Myanmar elections: The guerrilla PR war being fought on Facebook

Social network a hugely important PR platform for candidate Aung San Suu Kyi's democratic message, but also a tool for the government's crackdown on free speech

Aung San Suu Kyi greeting supporters in Bago (Htoo Tay Zar/Wikimedia Commons)
Aung San Suu Kyi greeting supporters in Bago (Htoo Tay Zar/Wikimedia Commons)

The power of Facebook in the historic election battle in Myanmar is having a significant impact on the country’s citizens, with the opposition making the most of its PR potential and the government using it to clamp down on activists.

Although internet coverage across Myanmar remains limited, candidates in next month’s general election, its first for 25 years, are using Facebook extensively as part of their PR strategy to get their message out.

The social network has become an extremely effective communications platform over the past three years, particularly for those in opposition and political dissidents.

These groups were slower on the uptake than the Burmese government, which has been active on Facebook since 2012.

Having seen how public officials used it to promote their policies, those in opposition have taken advantage of Facebook’s inherently open and democratic platform to make themselves heard.

None have been more active than Aung San Suu Kyi, leader of the National League for Democracy, whose presence on Facebook has exploded over the past year ahead of the elections.

Capitalising on the surge in her popularity since her release from 15 years’ detention, she has been connecting with the public through widely attended rallies, and her Facebook page.

It has almost 1.5 million likes and she has been regularly posting speeches, videos, photos and messages regarding her brand of politics, each of which garner tens of thousands of likes and shares.

Those drawn to Suu Kyi and the NLD represent a new generation of Burmese voters who are just like their counterparts anywhere else: committed to change and tech-savvy. And Facebook has been vital in unifying their voice.

"These people are educated, middle-class and some are even some high-level businessmen," said one source in Yangon who spoke to PRWeek Asia on condition of anonymity.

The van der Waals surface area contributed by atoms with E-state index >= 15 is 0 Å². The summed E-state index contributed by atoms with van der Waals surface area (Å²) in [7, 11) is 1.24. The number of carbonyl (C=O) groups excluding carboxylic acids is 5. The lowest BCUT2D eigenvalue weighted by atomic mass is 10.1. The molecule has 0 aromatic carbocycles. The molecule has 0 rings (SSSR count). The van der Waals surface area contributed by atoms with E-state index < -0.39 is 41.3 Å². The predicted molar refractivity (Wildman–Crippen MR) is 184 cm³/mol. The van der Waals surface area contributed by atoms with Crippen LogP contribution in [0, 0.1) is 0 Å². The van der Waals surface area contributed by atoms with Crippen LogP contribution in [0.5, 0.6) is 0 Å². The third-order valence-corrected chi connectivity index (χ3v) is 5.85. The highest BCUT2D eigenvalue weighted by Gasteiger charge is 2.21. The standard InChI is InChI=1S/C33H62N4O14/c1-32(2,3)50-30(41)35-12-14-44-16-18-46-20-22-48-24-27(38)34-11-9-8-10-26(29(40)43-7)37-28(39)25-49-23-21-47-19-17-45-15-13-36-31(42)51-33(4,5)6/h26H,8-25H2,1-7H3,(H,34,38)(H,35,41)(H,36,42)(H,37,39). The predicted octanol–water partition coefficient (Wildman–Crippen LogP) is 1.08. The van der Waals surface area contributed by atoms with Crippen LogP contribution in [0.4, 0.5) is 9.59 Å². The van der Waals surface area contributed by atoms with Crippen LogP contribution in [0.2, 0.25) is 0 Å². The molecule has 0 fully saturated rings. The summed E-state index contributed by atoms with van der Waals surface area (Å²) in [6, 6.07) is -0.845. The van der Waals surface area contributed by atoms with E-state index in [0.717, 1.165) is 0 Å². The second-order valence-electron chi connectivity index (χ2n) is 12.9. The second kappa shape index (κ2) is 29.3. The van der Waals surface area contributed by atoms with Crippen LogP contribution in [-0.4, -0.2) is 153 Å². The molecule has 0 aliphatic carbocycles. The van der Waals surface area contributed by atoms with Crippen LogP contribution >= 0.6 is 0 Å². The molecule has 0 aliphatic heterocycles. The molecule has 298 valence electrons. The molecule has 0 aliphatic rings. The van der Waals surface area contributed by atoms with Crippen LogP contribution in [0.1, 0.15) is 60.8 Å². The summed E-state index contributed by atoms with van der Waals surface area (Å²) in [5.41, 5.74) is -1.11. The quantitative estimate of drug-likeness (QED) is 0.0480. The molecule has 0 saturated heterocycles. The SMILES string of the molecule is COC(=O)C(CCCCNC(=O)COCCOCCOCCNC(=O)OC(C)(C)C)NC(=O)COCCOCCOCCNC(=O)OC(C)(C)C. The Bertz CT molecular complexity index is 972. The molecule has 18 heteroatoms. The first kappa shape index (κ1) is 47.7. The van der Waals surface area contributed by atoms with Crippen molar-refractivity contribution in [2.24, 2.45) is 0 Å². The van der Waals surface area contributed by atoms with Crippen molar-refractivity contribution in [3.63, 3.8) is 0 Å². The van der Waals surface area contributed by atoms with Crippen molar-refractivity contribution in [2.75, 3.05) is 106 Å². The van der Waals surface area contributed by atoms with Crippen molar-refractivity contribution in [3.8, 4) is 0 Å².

"Some of them became strong activists in leading and generating their thoughts and ideas to counteract the Facebook lobby posts from the government."

However, while Facebook has been crucial to spreading messages of hope and democracy for many Burmese, it has also been exploited by the government, who use it to find and silence those who speak against them.

In just the past few weeks, three people have been arrested for sharing Facebook posts considered disrespectful to the ruling military government.

Chaw Sandi Htun, known as Chit Thamee on Facebook, was jailed and now faces trial for posting that the new military outfit colour is similar to the traditional dress of Suu Kyi, and if they admire her so much they should wear it on their heads.

Similarly, Khun Ja Lee was arrested for sharing a picture deemed disrespectful and also faces trial, though he denies sharing that post.

These moves have been widely condemned by the international community as a blatant attack on the fundamental human right of free speech.

But while Facebook weighs up how to address this use of its platform, Burmese dissidents continue to use the social network and try to stay ahead of the snooping authorities.

"Some of the activists use fake accounts with different identities for their security," the source told PRWeek Asia. "But many lobbyists from the government also use different fake accounts in their operations."

The result is a guerrilla PR war being fought on Facebook, with the heart of Myanmar’s future at stake.

As hard as the government tries, sometimes the opposition makes their mark and escapes unscathed. Last month one person was arrested over a fake account that opposed the government, but was later freed because there was insufficient evidence that he was the account owner.

Interestingly, another Facebook user was arrested for distributing faked nude photos of Suu Kyi. The government used the incident to highlight that it was not specifically targeting its opponents, although the case took much longer to come to light than many others.

Whatever the outcome of the election, it is clear that Facebook has presented Burmese voters and politicians with an unprecedented opportunity to get their message out.

With that power has come some significant cost, but the source PRWeek Asia spoke to said the PR that has been derived from Facebook will linger on and could shape Myanmar’s future.

"The NLD only started using Facebook actively about a year ago," the source said. "But there are many posts filled by its supporters and volunteer activists for democracy in Myanmar and it is accumulating." 

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